Dr. Amy Bishop
Male grey seal (Halichoerus grypus) displaying a Body Slap. This behaviour generates substrate vibrations that contain information on male size. How other individuals use the information is still unknown, but the behaviour is only seen at certain breeding colonies!
Amy Bishop is a marine ecologist collaborating with the Alaska Native Harbor Seal Commission to revitalize the biosampling program in the Aleutians. This program involves training Native subsistence hunters to collect biological tissues and measurements from subsistence harvested harbor seals. This will provide information about the ecology and health of seals in the Aleutians, and also help assess the health and quality of resources Alaska Natives rely on for food, spiritual strength, and cultural tradition.
Her dissertation research focused on the behavioural ecology of mating systems, specifically the behavioural mechanisms of conflict and conflict reduction used by male grey seals in the United Kingdom. This work revealed how selection pressures drive behavioural and physiological responses to human-induced and natural disturbances. She also modeled the interplay between environmental and social-group characteristics in driving animal breeding strategies. For more information on her work, you can read past blog posts here.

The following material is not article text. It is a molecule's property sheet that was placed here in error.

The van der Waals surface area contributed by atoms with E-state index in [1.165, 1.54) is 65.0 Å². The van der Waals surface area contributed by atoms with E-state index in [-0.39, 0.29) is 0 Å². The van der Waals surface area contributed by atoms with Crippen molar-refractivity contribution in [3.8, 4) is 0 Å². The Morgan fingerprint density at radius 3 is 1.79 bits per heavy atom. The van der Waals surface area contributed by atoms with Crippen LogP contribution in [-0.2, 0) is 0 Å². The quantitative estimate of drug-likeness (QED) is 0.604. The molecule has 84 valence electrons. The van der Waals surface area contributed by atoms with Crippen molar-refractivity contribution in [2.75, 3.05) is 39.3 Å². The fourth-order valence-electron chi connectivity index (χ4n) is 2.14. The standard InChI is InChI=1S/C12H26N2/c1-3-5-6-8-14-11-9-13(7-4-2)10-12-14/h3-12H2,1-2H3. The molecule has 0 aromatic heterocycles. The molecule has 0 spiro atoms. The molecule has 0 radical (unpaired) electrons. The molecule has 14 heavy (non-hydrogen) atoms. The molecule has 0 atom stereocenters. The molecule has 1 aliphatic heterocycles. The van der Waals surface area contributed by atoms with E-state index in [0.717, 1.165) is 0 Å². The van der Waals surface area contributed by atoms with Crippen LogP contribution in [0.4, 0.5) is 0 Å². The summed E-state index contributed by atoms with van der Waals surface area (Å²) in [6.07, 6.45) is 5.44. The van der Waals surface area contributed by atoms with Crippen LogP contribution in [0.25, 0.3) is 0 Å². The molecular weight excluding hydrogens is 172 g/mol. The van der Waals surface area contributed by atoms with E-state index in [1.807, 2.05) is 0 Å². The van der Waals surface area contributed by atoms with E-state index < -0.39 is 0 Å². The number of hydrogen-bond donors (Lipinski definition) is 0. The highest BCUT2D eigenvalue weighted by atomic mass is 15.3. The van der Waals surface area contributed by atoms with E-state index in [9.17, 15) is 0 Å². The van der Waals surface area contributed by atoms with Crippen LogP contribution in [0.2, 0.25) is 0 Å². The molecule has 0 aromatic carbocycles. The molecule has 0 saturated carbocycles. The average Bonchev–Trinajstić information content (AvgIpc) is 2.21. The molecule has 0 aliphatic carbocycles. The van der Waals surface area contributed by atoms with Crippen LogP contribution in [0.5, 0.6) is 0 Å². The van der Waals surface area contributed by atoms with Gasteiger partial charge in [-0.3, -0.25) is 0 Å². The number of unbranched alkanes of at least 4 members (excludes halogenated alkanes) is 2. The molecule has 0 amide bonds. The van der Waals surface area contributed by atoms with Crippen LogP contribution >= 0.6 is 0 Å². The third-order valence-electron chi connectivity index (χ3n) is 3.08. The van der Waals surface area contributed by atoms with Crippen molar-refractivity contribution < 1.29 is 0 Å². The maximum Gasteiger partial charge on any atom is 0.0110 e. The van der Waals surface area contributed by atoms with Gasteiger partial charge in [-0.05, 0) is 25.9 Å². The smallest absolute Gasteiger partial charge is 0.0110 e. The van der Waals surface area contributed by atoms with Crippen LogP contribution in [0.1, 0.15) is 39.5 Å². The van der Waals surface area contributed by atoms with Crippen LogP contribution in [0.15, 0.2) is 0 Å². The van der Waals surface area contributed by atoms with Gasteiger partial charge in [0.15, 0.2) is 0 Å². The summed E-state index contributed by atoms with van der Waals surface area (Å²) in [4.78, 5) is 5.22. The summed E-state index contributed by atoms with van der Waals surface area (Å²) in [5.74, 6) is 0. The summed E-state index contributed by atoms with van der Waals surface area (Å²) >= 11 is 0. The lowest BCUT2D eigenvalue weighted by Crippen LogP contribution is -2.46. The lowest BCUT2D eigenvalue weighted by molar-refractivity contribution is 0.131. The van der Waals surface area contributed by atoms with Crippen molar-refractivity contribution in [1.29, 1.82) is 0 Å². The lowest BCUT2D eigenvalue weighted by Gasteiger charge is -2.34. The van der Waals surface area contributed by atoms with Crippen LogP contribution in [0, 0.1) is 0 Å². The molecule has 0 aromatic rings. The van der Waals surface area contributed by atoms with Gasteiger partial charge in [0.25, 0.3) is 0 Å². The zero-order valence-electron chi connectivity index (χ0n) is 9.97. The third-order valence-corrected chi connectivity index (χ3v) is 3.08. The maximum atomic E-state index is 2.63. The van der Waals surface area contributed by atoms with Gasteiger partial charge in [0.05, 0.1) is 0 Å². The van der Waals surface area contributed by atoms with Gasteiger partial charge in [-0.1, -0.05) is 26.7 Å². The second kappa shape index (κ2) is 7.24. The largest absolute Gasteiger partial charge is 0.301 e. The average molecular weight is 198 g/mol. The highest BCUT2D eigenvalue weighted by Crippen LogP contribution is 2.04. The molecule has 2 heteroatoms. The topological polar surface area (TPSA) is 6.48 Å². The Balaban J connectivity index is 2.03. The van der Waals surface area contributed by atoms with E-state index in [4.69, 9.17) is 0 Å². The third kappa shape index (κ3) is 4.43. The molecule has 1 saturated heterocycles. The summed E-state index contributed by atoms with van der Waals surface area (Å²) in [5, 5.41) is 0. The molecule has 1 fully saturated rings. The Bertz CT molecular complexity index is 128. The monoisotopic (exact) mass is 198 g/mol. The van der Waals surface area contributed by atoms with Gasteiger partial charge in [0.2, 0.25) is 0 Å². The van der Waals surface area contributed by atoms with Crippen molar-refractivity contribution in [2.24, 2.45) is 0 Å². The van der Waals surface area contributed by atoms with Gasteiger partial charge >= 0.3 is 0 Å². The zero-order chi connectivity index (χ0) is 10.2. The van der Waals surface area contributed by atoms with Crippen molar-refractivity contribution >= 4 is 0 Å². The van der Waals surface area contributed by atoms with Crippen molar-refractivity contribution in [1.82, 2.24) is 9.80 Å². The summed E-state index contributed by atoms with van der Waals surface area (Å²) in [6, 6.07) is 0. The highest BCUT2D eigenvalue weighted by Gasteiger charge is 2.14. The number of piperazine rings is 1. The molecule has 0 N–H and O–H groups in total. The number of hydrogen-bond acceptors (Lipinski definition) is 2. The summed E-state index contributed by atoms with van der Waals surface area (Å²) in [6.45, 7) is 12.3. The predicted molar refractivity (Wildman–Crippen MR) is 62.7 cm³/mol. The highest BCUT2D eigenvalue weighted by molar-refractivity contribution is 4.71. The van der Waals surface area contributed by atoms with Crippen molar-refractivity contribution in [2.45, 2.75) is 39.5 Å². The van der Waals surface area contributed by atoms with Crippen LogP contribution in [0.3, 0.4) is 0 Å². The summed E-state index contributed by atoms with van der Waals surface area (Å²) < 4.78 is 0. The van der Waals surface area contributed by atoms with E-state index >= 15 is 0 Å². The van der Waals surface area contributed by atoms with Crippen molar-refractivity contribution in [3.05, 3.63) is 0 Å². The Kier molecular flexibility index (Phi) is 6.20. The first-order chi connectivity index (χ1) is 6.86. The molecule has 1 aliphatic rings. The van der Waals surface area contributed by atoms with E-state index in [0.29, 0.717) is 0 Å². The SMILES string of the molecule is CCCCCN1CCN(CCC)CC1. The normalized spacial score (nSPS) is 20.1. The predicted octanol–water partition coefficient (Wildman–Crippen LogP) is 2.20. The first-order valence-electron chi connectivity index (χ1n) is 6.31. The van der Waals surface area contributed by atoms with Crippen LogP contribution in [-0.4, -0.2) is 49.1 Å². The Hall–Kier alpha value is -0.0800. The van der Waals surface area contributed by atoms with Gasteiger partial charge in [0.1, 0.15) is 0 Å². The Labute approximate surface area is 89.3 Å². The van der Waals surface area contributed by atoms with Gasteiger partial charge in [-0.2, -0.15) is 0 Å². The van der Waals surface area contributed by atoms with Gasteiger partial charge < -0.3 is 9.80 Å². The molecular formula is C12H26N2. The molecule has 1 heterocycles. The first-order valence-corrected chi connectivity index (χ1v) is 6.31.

Recently, she was part of a team which documented a rare behaviour for pinnipeds, and this finding has been highlighted by New Scientist.
Bishop A, Onoufriou J, Moss S, Pomeroy P, and Twiss SD. 2016. Cannibalism by a Male Grey Seal (Halichoerus grypus) in the North Sea. Aquatic Mammals. 42: 137-143.
Bishop A, Pomeroy P, and Twiss, SD. 2015. Variability in individual rates of aggression in wild grey seals: Fine-scale analysis reveals importance of social and spatial stability. Behav. Eco and Socbio, 69: 1663-1675.
Bishop A, Pomeroy P, and Twiss, SD. 2015. Breeding male grey seals exhibit similar activity budgets across varying exposures to human activity. Marine Ecology Progress Series, 527:247-259.
Bishop A, Denton P, Pomeroy P, and Twiss SD. 2015. Good vibrations by the beach boys: Magnitude of substrate vibrations is a reliable indicator of male grey seal size. Animal Behaviour. 100:74-82.